Remittances are a vital source of income and foreign currency for many countries but are no substitute for home-grown development.
Between January and November of 2021 Mexico received $46.83 billion in remittances — transfers of money by workers of Mexican descent largely in the US but also other countries to individuals in Mexico. It is a 27% increase on the same period of 2020, which itself was a record year for remittances. According to El Financiero, it’s the highest rate of increase in 18 years.
The Bank of Mexico still hasn’t published the data for December 2021 but barring a sudden, sharp reversal, Mexico’s remittance haul for 2021 will surpass $50 billion for the first time ever. That’s after increasing by 11.4% to $40.6 billion in 2020, a year when the U.S. economy, where 98% of the remittances to Mexico originate, suffered its worst annual contraction since 1946.
Mexico has registered 19 straight months of rising remittance inflows. Between January and November 2021, almost 124 million remittance payments were registered, 14.2% more than in the same period of 2020. Mexican migrant workers are not just sending money back home more often; they are sending larger amounts each time. The average remittance in the period was $378, 11% higher than in 2020.
“A Blessing” for Mexico
On Friday, Mexico’s President Andres Manuel Lopez Obrador (AMLO) described the trend as a “blessing” for the country he leads:
“It is the main source of income for Mexico. The data for December is an estimate, but I can tell you we have figures before the Bank of Mexico [releases its data] and we make a projection and it generally matches up, and we are calculating that by December… we will be at $51.63 billion… the equivalent of eight thousand pesos a month for 10 million families.”
Mexico is not the only Latin American country to have seen a sharp rise in remittance flows in 2021. According to the World Bank’s latest projections, published in November, Latin America and the Caribbean would receive a record remittance haul of $126 billion dollars in 2021, which would represent an increase of 21.6% on 2020. Mexico would account for just over 40% of the total.
In most parts of the world, remittances increased in 2021. Though the full data for the year is not yet available, the World Bank estimates that remittances to low- and middle-income countries grew by 7.3% in 2021, to reach a record $589 billion:
For a second consecutive year, remittance flows to low- and middle-income countries (excluding China) are expected to surpass the sum of foreign direct investment (FDI) and overseas development assistance (ODA). This underscores the importance of remittances in providing a critical lifeline by supporting household spending on essential items such as food, health, and education during periods of economic hardship in migrants’ countries of origin.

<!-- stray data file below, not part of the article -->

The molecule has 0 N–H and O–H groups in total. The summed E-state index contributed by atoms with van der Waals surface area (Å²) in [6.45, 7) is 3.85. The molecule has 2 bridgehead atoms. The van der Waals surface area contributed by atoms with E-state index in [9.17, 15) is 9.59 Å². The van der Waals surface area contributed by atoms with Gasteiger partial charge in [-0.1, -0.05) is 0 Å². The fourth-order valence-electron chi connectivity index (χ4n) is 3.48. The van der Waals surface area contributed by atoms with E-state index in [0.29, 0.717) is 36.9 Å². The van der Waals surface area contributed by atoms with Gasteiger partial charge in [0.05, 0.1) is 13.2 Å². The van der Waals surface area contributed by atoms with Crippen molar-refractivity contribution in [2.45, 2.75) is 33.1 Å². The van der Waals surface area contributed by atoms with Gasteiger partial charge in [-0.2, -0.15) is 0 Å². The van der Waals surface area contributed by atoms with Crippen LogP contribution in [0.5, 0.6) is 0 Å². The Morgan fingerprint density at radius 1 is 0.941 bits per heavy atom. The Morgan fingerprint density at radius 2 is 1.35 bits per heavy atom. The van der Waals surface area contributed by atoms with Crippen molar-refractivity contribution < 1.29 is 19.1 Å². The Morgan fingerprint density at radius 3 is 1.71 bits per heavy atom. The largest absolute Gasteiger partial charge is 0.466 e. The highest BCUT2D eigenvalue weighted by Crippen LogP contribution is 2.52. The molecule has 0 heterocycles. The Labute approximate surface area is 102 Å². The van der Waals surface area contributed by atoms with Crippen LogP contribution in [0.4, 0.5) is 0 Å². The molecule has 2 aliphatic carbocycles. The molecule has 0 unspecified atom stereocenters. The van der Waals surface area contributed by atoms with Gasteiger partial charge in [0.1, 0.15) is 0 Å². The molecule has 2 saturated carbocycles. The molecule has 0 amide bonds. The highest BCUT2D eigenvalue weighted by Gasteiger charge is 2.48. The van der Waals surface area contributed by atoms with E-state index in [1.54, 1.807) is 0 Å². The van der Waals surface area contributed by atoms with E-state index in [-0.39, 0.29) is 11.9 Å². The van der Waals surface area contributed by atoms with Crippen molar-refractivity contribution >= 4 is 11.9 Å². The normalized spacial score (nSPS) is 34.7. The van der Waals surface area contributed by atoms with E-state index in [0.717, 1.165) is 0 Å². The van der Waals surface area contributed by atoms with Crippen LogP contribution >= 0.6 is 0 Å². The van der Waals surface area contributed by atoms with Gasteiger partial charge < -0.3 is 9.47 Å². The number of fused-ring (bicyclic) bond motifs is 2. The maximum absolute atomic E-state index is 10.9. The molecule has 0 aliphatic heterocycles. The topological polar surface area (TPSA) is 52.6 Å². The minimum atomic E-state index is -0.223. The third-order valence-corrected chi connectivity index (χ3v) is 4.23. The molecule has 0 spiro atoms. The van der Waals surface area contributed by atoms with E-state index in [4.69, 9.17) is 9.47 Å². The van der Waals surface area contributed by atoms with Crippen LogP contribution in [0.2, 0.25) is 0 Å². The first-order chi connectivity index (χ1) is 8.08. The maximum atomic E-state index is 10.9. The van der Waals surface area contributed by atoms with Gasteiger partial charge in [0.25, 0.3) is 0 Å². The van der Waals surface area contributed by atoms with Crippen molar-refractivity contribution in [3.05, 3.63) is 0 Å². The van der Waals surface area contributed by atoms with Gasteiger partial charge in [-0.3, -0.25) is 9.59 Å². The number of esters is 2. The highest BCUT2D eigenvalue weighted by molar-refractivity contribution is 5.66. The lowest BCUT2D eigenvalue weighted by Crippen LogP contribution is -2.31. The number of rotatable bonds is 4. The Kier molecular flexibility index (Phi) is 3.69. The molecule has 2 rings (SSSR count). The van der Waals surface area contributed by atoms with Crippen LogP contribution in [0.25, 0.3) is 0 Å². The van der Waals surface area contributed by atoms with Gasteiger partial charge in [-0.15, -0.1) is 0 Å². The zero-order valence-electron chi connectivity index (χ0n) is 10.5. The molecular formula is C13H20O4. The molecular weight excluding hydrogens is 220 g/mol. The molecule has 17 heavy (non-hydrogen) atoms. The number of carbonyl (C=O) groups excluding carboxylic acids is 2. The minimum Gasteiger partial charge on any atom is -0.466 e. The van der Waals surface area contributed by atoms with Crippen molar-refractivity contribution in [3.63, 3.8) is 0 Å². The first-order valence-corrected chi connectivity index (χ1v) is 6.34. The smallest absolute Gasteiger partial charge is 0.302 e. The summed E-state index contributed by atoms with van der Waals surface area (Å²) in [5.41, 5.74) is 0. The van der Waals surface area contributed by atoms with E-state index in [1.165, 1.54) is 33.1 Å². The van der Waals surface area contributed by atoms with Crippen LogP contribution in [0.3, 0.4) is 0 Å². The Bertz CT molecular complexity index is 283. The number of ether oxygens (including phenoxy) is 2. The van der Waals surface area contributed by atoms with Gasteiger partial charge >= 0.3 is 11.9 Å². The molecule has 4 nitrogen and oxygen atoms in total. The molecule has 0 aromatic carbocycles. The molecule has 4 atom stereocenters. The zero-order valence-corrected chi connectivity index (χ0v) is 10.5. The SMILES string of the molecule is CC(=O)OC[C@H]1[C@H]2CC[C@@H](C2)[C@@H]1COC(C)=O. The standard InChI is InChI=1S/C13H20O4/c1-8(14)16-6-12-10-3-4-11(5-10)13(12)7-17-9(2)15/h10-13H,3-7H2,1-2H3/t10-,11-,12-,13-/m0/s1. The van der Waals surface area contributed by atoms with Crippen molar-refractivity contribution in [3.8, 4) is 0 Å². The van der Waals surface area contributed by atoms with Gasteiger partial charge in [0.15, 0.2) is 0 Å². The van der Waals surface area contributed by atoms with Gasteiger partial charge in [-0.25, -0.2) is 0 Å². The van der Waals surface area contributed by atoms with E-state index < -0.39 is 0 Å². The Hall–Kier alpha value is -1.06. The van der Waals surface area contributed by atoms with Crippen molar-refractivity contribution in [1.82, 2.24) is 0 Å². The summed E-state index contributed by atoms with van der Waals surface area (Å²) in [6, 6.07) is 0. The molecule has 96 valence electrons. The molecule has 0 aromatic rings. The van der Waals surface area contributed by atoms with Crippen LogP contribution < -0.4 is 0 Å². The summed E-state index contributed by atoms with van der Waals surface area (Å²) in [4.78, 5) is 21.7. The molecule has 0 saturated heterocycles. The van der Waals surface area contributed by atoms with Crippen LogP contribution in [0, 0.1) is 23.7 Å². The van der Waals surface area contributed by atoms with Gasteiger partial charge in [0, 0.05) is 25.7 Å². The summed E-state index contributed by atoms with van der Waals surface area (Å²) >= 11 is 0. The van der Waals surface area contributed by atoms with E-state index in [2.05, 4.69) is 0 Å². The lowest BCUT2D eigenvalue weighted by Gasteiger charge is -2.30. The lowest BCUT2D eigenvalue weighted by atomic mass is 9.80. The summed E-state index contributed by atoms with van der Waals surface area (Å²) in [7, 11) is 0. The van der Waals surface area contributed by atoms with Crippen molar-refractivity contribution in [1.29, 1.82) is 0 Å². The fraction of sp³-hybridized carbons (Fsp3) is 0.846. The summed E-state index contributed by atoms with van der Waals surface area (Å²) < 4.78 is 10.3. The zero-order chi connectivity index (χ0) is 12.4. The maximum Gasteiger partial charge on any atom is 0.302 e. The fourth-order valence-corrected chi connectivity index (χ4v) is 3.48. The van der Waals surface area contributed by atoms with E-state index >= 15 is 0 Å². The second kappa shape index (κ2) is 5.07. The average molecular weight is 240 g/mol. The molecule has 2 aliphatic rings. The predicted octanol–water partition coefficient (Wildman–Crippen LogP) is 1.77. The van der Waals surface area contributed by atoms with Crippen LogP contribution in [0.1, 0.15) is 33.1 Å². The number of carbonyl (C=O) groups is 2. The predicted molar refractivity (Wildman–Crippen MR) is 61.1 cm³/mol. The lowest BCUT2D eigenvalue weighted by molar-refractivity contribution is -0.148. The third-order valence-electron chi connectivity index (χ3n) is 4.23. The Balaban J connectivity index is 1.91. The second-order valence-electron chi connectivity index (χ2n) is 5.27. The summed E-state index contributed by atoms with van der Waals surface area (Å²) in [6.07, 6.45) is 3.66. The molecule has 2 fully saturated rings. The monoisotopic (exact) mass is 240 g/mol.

The bank expected remittances to grow by 9.7% in the Middle East and North Africa, 8% in South Asia, 6.2% in Sub-Saharan Africa and 5.3% in Europe and Central Asia. The only region where remittances were forecast to fall in 2021 was the Asia Pacific.
The rapid recovery and dramatic resurgence of remittances is one of the big — and largely pleasant — economic surprises of the pandemic era. In April 2020, at the onset of the pandemic, the World Bank painted the bleakest of pictures for global remittances. As the global economy seized up, financial markets plunged and many migrant workers lost their jobs or hurried home, the multilateral lending institution warned that remittances would drop precipitously, just as had happened in the wake of the Global Financial Crisis:
Remittance flows are expected to fall across all World Bank Group regions, most notably in Europe and Central Asia (27.5 percent), followed by Sub-Saharan Africa (23.1 percent), South Asia (22.1 percent), the Middle East and North Africa (19.6 percent), Latin America and the Caribbean (19.3 percent), and East Asia and the Pacific (13 percent).
Fortunately, the forecasts were wildly off target. In the end, global remittances declined by only 1.7% in 2020 and in some regions, such as Latin America, they actually ended the year in positive territory. That trend accelerated sharply in 2021.
Continue reading on Naked Capitalism